I know it's difficult to think about such a complex process as a multi-species epidemic, but it happens. The best studied system involves human beings, pigs and birds, all living in China. They pass influenza back and forth, species to species, and every now and then create killer flu.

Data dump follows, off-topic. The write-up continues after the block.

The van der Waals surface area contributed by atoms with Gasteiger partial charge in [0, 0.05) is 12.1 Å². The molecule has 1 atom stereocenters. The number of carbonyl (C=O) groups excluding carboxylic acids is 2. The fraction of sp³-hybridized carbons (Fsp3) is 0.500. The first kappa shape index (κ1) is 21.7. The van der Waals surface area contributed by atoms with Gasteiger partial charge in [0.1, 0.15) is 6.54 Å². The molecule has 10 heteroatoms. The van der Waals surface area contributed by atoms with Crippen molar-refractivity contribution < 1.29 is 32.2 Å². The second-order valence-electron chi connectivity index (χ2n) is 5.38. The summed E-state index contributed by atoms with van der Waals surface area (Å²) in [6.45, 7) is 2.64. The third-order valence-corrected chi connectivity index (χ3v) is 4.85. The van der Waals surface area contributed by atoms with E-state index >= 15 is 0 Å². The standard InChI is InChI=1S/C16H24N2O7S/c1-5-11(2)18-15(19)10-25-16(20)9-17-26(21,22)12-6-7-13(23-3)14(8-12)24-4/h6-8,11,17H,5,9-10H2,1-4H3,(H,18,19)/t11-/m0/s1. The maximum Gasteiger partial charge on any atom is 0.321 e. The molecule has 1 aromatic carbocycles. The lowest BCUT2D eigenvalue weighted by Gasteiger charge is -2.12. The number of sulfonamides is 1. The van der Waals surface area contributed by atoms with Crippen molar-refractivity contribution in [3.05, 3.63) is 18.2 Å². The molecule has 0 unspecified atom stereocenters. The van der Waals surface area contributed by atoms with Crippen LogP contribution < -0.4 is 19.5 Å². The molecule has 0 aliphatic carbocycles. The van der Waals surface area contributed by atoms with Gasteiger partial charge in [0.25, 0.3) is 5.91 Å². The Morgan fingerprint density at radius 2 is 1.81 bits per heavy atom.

Yes, this is the perfect example which does not apply to the theory in question. Humans in China live in very densely populated areas, close together with their domesticated animals, and this fact allows them to pass diseases to each other. This does not apply to animals living in the wild, animals who also are too spread apart and thinly populated to quickly pass a disease, and thus create a contagion within their own species, assuming they are even capable of being infected by the cross-species disease in question. It's a very weak theory. And again, where is the species made extinct by a disease?